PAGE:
The pace figures to be breathtaking as UCLA opens spring football under Chip Kelly

Chip Kelly was widely considered the biggest hire in the history of UCLA football in part because of the ability of his teams at Oregon to play at a pace that left opponents sucking air.
(Luis Sinco / Los Angeles Times)

By the time you read this sentence, UCLA could have run its first five plays of spring football practice under Chip Kelly.

That might be only a slight exaggeration. Kelly was widely considered the biggest hire in the history of Bruins football in part because of the ability of his teams at Oregon to play at a pace that left opponents sucking air.

Playing fast means wearing down opposing defenses as games progress. That’s why the Ducks routinely outscored their opponents by staggering margins in the fourth quarter.

Of course, UCLA’s roster doesn’t feature De’Anthony Thomas and Marcus Mariota, the stars of teams that helped Kelly go 46-7 with the Ducks from 2009 to 2012.


“Those players have all graduated,” Kelly said in November when asked how closely his UCLA offense might resemble the one he ran with the Ducks.

Thankfully for Kelly, he has shown he can win big at the college level no matter who graces his roster. Kelly’s ability to exploit mismatches and get his teams in superior condition have provided ample advantages that the Bruins hope to utilize in the quest for their first Rose Bowl game appearance since 1999.

Spring practice begins Tuesday. Here are the biggest questions for the Bruins:

How closely will UCLA’s style mirror Kelly’s teams at Oregon?

While the Bruins will presumably look a lot like the Ducks did under Kelly, they may also feature some important differences. Kelly said he intended to play to the strengths of his players, only a small fraction of whom he has recruited to fit his style.

“Anything you do with any scheme you run,” Kelly said, “has to be tailored to the personnel you have.”

Defensively, UCLA is expected to move to an attacking 3-4 scheme that emphasizes forcing turnovers. For all of the buzz about his offense, Kelly credited his defense at Oregon for generating the success he enjoyed; the Ducks led the nation with 131 takeaways during his four seasons.

Fans should get an early feel for Kelly’s intentions during the spring. There should be loads of plays jammed into the two-hour practices because Kelly emphasizes repetition designed to make his schemes feel as simple as putting on a pair of socks.

Who will replace Josh Rosen at quarterback?

A definitive answer probably won’t come until fall camp. True freshman Dorian Thompson-Robinson, who’s expected to battle redshirt sophomore Devon Modster for the starting job, won’t arrive on campus until this summer.

That leaves Modster, redshirt sophomore Matt Lynch and redshirt freshman Austin Burton to make their case for a head start in the competition leading up to the spring game on April 21. Graduate transfer K.J. Carta-Samuels could join the trio later this month once he completes his undergraduate degree at Washington.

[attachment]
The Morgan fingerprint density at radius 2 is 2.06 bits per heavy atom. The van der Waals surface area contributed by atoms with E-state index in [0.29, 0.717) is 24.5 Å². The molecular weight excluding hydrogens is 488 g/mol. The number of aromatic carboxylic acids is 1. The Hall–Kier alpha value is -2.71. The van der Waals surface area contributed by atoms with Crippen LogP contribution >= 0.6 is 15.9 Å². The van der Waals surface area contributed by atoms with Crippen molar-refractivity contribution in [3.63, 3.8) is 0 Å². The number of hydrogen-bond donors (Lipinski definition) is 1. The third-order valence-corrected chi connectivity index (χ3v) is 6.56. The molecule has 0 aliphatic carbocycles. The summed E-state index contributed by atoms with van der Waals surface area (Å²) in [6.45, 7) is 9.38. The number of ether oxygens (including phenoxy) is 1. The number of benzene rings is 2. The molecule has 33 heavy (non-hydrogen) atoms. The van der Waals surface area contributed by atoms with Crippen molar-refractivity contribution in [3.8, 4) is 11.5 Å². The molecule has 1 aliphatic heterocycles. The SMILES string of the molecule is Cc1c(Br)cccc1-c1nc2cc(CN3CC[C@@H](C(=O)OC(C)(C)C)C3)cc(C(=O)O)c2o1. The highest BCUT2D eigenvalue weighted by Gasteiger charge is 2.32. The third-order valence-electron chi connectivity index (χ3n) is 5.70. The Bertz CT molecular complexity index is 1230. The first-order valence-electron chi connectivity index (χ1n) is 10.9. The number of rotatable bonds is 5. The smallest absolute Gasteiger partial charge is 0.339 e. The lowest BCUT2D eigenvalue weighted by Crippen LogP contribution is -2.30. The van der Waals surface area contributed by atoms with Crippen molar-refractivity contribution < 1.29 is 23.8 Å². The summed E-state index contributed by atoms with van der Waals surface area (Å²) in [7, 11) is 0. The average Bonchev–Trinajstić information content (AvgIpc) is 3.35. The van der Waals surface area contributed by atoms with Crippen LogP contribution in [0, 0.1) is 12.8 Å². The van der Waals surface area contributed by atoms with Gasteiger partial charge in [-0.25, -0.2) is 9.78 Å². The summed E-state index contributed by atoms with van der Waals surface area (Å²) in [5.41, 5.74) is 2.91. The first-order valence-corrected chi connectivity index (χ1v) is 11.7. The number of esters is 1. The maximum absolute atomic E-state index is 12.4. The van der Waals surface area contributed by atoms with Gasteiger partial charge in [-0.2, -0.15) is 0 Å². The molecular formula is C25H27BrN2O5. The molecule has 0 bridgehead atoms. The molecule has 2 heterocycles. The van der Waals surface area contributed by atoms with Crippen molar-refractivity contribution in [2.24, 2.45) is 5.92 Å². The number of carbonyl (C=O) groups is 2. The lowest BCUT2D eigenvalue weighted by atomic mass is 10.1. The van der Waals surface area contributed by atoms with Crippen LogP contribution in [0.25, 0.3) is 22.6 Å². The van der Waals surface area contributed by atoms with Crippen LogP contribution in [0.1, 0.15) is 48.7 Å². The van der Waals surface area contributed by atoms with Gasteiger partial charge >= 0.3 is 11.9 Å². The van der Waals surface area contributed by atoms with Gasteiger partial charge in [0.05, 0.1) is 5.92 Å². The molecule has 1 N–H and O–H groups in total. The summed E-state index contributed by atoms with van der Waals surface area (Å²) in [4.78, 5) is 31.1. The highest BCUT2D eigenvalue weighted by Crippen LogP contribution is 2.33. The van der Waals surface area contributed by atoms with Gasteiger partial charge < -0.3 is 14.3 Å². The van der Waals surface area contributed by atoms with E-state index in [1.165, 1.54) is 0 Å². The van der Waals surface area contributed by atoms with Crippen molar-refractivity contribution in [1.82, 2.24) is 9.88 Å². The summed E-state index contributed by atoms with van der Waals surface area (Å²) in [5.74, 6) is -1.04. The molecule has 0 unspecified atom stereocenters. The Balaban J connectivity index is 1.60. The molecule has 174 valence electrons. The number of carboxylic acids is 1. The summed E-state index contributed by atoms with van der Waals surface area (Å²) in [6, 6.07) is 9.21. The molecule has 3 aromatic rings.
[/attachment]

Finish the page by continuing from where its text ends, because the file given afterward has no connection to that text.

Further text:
Modster appeared fully capable of running an offense last season in the handful of games in which he replaced an injured Rosen, completing 64.6% of his passes for 671 yards with four touchdowns and no interceptions. He also led the Bruins on the last-minute drive against California that produced the game-winning field goal.

Thompson-Robinson, Modster and Lynch are all strong runners as well as passers, giving Kelly the versatility he prefers in a quarterback.

Can the spread offense revive the running game?

It’s easy to forget that Oregon featured a run-first offense under Kelly given the success the Ducks also enjoyed in the passing game. But Kelly’s spread formation leaned heavily toward the ground, running on about two-thirds of its plays.

Receivers are a critical component of Kelly’s blocking schemes, triggering some of the longest runs, thanks to their efforts downfield against linebackers and safeties. Who will be running through those holes is the big question.

It should be fascinating to see the pecking order among returning tailbacks Soso Jamabo, Bolu Olorunfunmi and Brandon Stephens as well as newcomer Kazmeir Allen, one of the fastest sprinters in California. Kelly will also be able to utilize junior Joshua Kelley, one of the standouts of fall camp last year who had to sit out the 2017 season because of transfer rules.

UCLA’s running game probably can’t get any worse than it was the last two seasons, when it averaged 113.4 yards per game in 2017 (ranking No. 115 nationally) and 84.3 yards in 2016 (No. 127).

What new wrinkles will Kelly fold into his sports science program?

Customized protein shakes, hydration tests and GPS trackers were all devices Kelly used at Oregon and during NFL stops with the Philadelphia Eagles and San Francisco 49ers in an attempt to gain another edge.

They were designed to build strength, prevent injuries and assist players in recovery from demanding practices. Kelly has also historically told his players that he wants them to sleep at least 10 hours a night.

What college player couldn’t get on board with that?

Will there be widespread position changes and defections?

There are lots of enticing possibilities.

Receiver Demetric Felton to running back? Defensive end Jaelan Phillips to outside linebacker? Cornerback Darnay Holmes to almost anywhere on offense?

Kelly has had more than three months to assess his roster and decide how much tinkering he would like to do in the spring to maximize his players’ strengths.

There also figure to be the inevitable departures of those who either can’t or don’t want to adapt to Kelly’s methods or his preference for open competition and players who are versatile, smart, big and athletic. He isn’t for everyone, though he has a loyal following among those who like to win.

Twitter: @latbbolch